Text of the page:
Polar Bear Battle Erupts in Canada

A fight is brewing in Canada’s Northwest Territories over a local icon-the polar bear.

The government of the Northwest Territories is suing local cutter Sirius Diamonds over its polar bear inscriptions, claiming they duplicate official insignia.

“We are preventing somebody from using our property,” Bob Bailey, assistant deputy minister of operations for the Northwest Territories, told JCK. He argues that the polar bear has been the region’s official symbol since 1968. “Canadian law prevents people from using government symbols,” he says.

Sirius, however, claims it has laser-inscribed its logo onto diamonds for two years without complaints and that the government only claimed the logo when it saw how successful it was. The company applied for a trademark for the inscription a year and a half ago, although press reports say the approval has been held up. “We spent $1 million promoting this brand,” says Stephen Ben-Oliel, the company’s president. He argues that companies in other industries use variations of the polar bear symbol without the government’s objection.

But Bailey says the government “has always been consistent. As soon as we heard they were using it, we asked them to stop. Now we’ve moved to the logical next step in that process.”

Ben-Oliel notes that his sideways polar bear is different from the government’s, which has three legs and faces east. The Sirius mark has four legs and faces west. But he says Sirius now has “common law rights” to polar bear diamond inscriptions and would sue any other company that inscribed its stones with a polar bear.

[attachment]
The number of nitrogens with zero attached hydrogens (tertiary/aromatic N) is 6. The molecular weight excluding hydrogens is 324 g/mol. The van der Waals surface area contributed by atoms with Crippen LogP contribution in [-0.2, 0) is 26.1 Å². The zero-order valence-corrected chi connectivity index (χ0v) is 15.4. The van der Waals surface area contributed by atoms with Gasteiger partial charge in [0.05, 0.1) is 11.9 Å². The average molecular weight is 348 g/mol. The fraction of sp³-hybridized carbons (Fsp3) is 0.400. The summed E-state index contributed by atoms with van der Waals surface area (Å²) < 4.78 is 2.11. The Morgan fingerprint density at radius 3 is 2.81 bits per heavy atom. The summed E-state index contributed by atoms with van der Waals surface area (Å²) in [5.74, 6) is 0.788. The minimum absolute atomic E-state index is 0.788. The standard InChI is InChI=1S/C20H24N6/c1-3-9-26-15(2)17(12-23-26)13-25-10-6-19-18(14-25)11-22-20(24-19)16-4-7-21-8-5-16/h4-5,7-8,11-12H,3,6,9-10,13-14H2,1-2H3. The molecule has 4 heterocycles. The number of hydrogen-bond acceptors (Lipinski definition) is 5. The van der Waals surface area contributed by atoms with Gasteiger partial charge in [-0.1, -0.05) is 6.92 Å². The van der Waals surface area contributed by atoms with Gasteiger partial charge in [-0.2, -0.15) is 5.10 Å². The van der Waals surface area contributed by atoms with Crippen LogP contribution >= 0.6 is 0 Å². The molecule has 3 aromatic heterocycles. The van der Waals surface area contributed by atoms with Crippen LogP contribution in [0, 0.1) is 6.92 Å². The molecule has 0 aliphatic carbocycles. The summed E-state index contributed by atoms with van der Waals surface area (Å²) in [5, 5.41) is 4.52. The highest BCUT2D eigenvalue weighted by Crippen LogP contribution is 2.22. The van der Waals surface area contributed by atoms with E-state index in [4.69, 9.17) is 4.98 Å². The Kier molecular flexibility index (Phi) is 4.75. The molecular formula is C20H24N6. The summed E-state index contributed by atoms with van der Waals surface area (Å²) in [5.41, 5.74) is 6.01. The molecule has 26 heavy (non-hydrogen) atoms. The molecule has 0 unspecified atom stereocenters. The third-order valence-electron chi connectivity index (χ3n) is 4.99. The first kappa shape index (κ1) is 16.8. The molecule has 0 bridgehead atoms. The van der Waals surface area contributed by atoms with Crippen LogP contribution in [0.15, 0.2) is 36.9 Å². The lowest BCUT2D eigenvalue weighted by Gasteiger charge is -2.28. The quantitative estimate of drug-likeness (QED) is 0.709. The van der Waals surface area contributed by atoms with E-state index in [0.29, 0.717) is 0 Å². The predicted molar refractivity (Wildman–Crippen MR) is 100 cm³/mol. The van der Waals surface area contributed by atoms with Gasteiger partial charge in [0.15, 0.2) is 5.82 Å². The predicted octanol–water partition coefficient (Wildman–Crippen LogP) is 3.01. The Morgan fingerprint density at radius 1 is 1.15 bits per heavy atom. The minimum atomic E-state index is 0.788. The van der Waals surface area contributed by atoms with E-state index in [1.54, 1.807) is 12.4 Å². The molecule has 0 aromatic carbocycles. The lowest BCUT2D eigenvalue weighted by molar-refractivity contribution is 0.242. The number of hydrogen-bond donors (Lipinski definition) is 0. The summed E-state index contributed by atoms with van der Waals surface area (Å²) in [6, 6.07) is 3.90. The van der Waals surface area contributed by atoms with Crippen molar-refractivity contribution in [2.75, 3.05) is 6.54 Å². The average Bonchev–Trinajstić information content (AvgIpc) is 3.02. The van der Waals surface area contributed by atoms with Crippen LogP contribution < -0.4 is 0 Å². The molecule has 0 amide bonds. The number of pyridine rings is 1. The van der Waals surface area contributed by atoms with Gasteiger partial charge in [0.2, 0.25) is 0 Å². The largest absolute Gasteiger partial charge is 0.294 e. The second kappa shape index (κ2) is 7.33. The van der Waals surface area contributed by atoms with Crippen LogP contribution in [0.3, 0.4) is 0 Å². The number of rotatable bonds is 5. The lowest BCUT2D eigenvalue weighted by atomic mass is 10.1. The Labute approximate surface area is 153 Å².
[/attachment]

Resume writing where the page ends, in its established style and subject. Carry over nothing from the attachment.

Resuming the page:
The government, however, thinks the inscriptions are fundamentally the same and wants to make the symbol available to all local cutters. “We’re not saying that we won’t let Sirius use it, but they need to use it with our permission,” Bailey says.

Ben-Oliel says he’s confident that his trademark is secure in the United States, but Canada’s National Post notes that the government’s official mark could trump that of Sirius-at least in Canada. “In Canada, we have a unique provision of the law that lets the government push ahead of you in line [for a trademark] even if you were first,” Ben-Oliel says. Bailey is similarly sure the government will eventually prevail in court in all jurisdictions.

The polar bear logo received widespread attention when the New York Times put it on the front page in an article titled “Canada Says Its Diamonds are Different.” The article said Canada was promoting its diamonds as “clean” in the wake of the “conflict diamond” controversy. Ben-Oliel says the fact that his stones are “conflict-free” has become a prime selling point: “It gives people peace of mind.”